The president of the development company that owns Arlington's Colonial Village apartment complex yesterday described a controversial redevelopment plan approved for the site as a "fair compromise."
"We ended up with a good master plan that is responsive to a variety of interests," said James W. Todd, president of the Mobil Corp, subsidiary that owns the complex.
Construction of high-rise office buildings -- the most controversial part of a plan that will include the erection of a mixture of condominiums and cooperative apartments -- is at least two years away, Todd said.
The first construction, Todd said, will involve the erection of 131 new apartments on a largely undeveloped part of the site. He said construction on that phase should be under way sometime in late 1980 or early 1981.
The Arlington County Board early yesterday approved a rezoning for the project despite strong opposition from citizen groups. The project is seen by county officials as the first move toward major redevelopment along the recently opened Metro Orange Line subway extension. The new office buildings, for example, will be across the street from Metro's Courthouse station.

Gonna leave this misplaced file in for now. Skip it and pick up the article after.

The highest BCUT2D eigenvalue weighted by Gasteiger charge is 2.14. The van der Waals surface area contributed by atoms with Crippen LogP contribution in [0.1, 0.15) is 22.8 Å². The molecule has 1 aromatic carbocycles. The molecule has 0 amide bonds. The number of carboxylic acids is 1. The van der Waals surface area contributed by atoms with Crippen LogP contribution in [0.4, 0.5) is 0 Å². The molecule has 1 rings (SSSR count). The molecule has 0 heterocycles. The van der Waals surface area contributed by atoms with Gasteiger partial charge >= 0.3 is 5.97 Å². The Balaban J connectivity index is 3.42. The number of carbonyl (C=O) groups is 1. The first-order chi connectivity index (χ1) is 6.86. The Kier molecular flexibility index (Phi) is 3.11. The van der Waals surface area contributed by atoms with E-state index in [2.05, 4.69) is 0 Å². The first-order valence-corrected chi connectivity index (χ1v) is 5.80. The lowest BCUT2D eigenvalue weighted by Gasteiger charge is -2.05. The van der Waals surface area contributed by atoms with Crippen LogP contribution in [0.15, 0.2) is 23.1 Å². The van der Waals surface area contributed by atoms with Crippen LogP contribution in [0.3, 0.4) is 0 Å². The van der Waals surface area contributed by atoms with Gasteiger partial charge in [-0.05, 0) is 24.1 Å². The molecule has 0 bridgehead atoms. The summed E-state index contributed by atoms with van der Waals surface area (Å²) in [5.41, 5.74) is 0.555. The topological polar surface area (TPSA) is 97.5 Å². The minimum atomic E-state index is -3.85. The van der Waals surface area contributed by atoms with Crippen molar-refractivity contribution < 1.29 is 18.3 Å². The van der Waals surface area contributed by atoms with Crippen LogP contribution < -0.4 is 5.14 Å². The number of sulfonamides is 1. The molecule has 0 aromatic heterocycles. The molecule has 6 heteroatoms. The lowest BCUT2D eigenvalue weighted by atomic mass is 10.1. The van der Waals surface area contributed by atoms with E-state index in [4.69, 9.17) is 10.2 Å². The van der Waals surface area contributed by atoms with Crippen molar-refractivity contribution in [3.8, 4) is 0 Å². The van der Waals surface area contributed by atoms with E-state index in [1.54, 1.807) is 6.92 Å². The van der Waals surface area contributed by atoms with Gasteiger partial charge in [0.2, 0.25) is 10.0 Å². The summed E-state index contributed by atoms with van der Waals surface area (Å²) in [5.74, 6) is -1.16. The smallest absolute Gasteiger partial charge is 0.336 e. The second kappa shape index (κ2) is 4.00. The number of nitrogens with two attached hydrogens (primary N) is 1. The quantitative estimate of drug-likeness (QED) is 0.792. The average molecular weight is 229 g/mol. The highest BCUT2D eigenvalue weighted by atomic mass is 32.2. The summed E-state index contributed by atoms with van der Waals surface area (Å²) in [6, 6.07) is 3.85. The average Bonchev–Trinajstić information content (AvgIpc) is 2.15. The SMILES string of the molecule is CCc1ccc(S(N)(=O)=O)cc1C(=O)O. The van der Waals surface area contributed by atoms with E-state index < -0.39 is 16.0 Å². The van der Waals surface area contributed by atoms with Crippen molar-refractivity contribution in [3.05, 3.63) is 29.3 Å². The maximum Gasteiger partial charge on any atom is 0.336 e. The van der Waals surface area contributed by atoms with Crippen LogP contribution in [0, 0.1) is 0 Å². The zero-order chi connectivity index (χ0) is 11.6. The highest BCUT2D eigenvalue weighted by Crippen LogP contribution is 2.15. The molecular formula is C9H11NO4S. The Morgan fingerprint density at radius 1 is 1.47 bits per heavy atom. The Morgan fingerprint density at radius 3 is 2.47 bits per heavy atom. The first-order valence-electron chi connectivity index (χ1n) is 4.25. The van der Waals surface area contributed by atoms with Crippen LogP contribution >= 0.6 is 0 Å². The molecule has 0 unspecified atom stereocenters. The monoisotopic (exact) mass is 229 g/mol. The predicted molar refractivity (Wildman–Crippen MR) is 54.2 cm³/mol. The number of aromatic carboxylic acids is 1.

In order to accommodate the influx of workers expected to commute to the new offices, a $1 million underground pedestrian tunnel will be built between the subway stop and the offices.
Mobil has agreed to pay for three-fourths of the tunnel's cost and the county will pay the balance.
The redevelopment plan won approval by a 3-to-2 vote as the board concluded a stormy meeting that lasted until 2 a.m.
Voting in favor of the plan were Chairman Dorothy Grotos and members Walter L. Frankland Jr. and Stephen Detwiler, all Republicans. Democratic-endorsed board members Ellen M. Bozman and John W. Purdy voted against the rezoning.
Opponents of the rezoning argued the plan would disrupt the area; that it would increase traffic on nearby streets and that the high rises would tower over a nearby elementary school.